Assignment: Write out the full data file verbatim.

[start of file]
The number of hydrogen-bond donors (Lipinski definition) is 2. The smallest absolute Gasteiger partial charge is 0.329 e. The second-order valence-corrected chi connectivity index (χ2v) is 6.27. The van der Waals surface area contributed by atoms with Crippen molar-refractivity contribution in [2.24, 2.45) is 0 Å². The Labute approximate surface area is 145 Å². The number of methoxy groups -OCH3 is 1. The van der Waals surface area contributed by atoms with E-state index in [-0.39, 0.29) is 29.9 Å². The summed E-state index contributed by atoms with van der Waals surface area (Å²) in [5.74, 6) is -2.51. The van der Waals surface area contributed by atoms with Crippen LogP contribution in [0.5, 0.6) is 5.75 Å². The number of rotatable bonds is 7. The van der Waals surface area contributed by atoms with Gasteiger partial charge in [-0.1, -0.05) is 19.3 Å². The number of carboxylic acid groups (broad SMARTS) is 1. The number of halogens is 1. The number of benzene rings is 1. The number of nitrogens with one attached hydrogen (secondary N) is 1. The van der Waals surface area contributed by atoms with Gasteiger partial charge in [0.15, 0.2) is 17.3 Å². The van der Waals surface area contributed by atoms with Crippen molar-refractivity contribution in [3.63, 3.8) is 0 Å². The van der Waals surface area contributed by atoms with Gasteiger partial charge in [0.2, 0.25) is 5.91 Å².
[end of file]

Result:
The number of hydrogen-bond donors (Lipinski definition) is 2. The smallest absolute Gasteiger partial charge is 0.329 e. The second-order valence-corrected chi connectivity index (χ2v) is 6.27. The van der Waals surface area contributed by atoms with Crippen molar-refractivity contribution in [2.24, 2.45) is 0 Å². The Labute approximate surface area is 145 Å². The number of methoxy groups -OCH3 is 1. The van der Waals surface area contributed by atoms with E-state index in [-0.39, 0.29) is 29.9 Å². The summed E-state index contributed by atoms with van der Waals surface area (Å²) in [5.74, 6) is -2.51. The van der Waals surface area contributed by atoms with Crippen LogP contribution in [0.5, 0.6) is 5.75 Å². The number of rotatable bonds is 7. The van der Waals surface area contributed by atoms with Gasteiger partial charge in [-0.1, -0.05) is 19.3 Å². The number of carboxylic acid groups (broad SMARTS) is 1. The number of halogens is 1. The number of benzene rings is 1. The number of nitrogens with one attached hydrogen (secondary N) is 1. The van der Waals surface area contributed by atoms with Gasteiger partial charge in [0.15, 0.2) is 17.3 Å². The van der Waals surface area contributed by atoms with Crippen molar-refractivity contribution in [3.63, 3.8) is 0 Å². The van der Waals surface area contributed by atoms with Gasteiger partial charge in [0.2, 0.25) is 5.91 Å².